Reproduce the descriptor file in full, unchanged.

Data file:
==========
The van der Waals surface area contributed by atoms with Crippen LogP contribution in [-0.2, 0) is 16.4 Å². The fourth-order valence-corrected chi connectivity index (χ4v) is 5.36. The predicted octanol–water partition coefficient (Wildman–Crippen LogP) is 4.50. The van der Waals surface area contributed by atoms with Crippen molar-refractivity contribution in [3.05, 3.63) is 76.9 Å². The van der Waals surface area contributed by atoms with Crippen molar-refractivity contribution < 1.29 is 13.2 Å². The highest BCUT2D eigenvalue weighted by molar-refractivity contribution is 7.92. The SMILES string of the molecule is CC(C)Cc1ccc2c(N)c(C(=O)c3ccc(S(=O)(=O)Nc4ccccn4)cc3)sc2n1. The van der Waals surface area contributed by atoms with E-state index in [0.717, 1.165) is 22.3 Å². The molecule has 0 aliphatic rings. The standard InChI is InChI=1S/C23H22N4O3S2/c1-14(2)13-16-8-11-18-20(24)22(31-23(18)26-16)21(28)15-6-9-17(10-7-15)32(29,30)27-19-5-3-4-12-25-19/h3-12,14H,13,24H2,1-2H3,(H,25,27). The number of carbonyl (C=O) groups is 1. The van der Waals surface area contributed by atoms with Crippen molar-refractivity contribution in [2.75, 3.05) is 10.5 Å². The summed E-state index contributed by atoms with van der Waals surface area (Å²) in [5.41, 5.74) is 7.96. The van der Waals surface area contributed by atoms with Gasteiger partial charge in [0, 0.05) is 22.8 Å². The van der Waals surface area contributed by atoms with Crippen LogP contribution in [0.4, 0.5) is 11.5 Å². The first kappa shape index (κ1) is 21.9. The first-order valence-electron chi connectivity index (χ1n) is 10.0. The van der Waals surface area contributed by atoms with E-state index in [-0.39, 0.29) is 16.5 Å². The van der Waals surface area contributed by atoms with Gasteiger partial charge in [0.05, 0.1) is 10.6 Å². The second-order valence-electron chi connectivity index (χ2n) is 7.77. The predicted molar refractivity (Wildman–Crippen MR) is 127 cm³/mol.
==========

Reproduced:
The van der Waals surface area contributed by atoms with Crippen LogP contribution in [-0.2, 0) is 16.4 Å². The fourth-order valence-corrected chi connectivity index (χ4v) is 5.36. The predicted octanol–water partition coefficient (Wildman–Crippen LogP) is 4.50. The van der Waals surface area contributed by atoms with Crippen molar-refractivity contribution in [3.05, 3.63) is 76.9 Å². The van der Waals surface area contributed by atoms with Crippen molar-refractivity contribution < 1.29 is 13.2 Å². The highest BCUT2D eigenvalue weighted by molar-refractivity contribution is 7.92. The SMILES string of the molecule is CC(C)Cc1ccc2c(N)c(C(=O)c3ccc(S(=O)(=O)Nc4ccccn4)cc3)sc2n1. The van der Waals surface area contributed by atoms with E-state index in [0.717, 1.165) is 22.3 Å². The molecule has 0 aliphatic rings. The standard InChI is InChI=1S/C23H22N4O3S2/c1-14(2)13-16-8-11-18-20(24)22(31-23(18)26-16)21(28)15-6-9-17(10-7-15)32(29,30)27-19-5-3-4-12-25-19/h3-12,14H,13,24H2,1-2H3,(H,25,27). The number of carbonyl (C=O) groups is 1. The van der Waals surface area contributed by atoms with Crippen molar-refractivity contribution in [2.75, 3.05) is 10.5 Å². The summed E-state index contributed by atoms with van der Waals surface area (Å²) in [5.41, 5.74) is 7.96. The van der Waals surface area contributed by atoms with Gasteiger partial charge in [0, 0.05) is 22.8 Å². The van der Waals surface area contributed by atoms with Crippen LogP contribution in [0.4, 0.5) is 11.5 Å². The first kappa shape index (κ1) is 21.9. The first-order valence-electron chi connectivity index (χ1n) is 10.0. The van der Waals surface area contributed by atoms with E-state index in [-0.39, 0.29) is 16.5 Å². The van der Waals surface area contributed by atoms with Gasteiger partial charge in [0.05, 0.1) is 10.6 Å². The second-order valence-electron chi connectivity index (χ2n) is 7.77. The predicted molar refractivity (Wildman–Crippen MR) is 127 cm³/mol.